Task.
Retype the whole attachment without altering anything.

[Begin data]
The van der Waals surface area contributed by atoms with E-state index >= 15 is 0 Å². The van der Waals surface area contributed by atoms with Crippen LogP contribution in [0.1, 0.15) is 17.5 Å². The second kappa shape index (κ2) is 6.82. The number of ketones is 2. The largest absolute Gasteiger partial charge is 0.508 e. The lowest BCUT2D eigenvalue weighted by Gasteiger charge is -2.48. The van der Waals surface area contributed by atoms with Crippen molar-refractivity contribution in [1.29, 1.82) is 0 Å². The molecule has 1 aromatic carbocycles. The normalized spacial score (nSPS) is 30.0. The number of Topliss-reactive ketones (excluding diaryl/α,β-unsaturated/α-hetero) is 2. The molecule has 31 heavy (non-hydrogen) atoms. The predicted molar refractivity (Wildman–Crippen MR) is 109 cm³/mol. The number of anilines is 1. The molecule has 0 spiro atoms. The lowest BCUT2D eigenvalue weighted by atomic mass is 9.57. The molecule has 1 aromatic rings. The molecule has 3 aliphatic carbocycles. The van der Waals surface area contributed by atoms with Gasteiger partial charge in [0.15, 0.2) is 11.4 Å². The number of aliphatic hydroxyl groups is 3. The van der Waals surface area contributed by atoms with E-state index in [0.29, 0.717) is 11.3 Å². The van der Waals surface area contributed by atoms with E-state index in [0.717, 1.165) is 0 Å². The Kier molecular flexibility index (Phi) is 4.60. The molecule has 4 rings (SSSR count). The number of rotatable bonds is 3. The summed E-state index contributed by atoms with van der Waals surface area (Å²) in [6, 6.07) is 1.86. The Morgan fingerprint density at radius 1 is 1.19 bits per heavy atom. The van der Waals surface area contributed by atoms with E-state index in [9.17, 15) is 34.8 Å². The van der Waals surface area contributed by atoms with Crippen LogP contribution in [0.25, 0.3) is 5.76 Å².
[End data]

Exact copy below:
The van der Waals surface area contributed by atoms with E-state index >= 15 is 0 Å². The van der Waals surface area contributed by atoms with Crippen LogP contribution in [0.1, 0.15) is 17.5 Å². The second kappa shape index (κ2) is 6.82. The number of ketones is 2. The largest absolute Gasteiger partial charge is 0.508 e. The lowest BCUT2D eigenvalue weighted by Gasteiger charge is -2.48. The van der Waals surface area contributed by atoms with Crippen molar-refractivity contribution in [1.29, 1.82) is 0 Å². The molecule has 1 aromatic carbocycles. The normalized spacial score (nSPS) is 30.0. The number of Topliss-reactive ketones (excluding diaryl/α,β-unsaturated/α-hetero) is 2. The molecule has 31 heavy (non-hydrogen) atoms. The predicted molar refractivity (Wildman–Crippen MR) is 109 cm³/mol. The number of anilines is 1. The molecule has 0 spiro atoms. The lowest BCUT2D eigenvalue weighted by atomic mass is 9.57. The molecule has 1 aromatic rings. The molecule has 3 aliphatic carbocycles. The van der Waals surface area contributed by atoms with Gasteiger partial charge in [0.15, 0.2) is 11.4 Å². The number of aliphatic hydroxyl groups is 3. The van der Waals surface area contributed by atoms with E-state index in [0.29, 0.717) is 11.3 Å². The van der Waals surface area contributed by atoms with E-state index in [0.717, 1.165) is 0 Å². The Kier molecular flexibility index (Phi) is 4.60. The molecule has 4 rings (SSSR count). The number of rotatable bonds is 3. The summed E-state index contributed by atoms with van der Waals surface area (Å²) in [6, 6.07) is 1.86. The Morgan fingerprint density at radius 1 is 1.19 bits per heavy atom. The van der Waals surface area contributed by atoms with E-state index in [9.17, 15) is 34.8 Å². The van der Waals surface area contributed by atoms with Crippen LogP contribution in [0.25, 0.3) is 5.76 Å².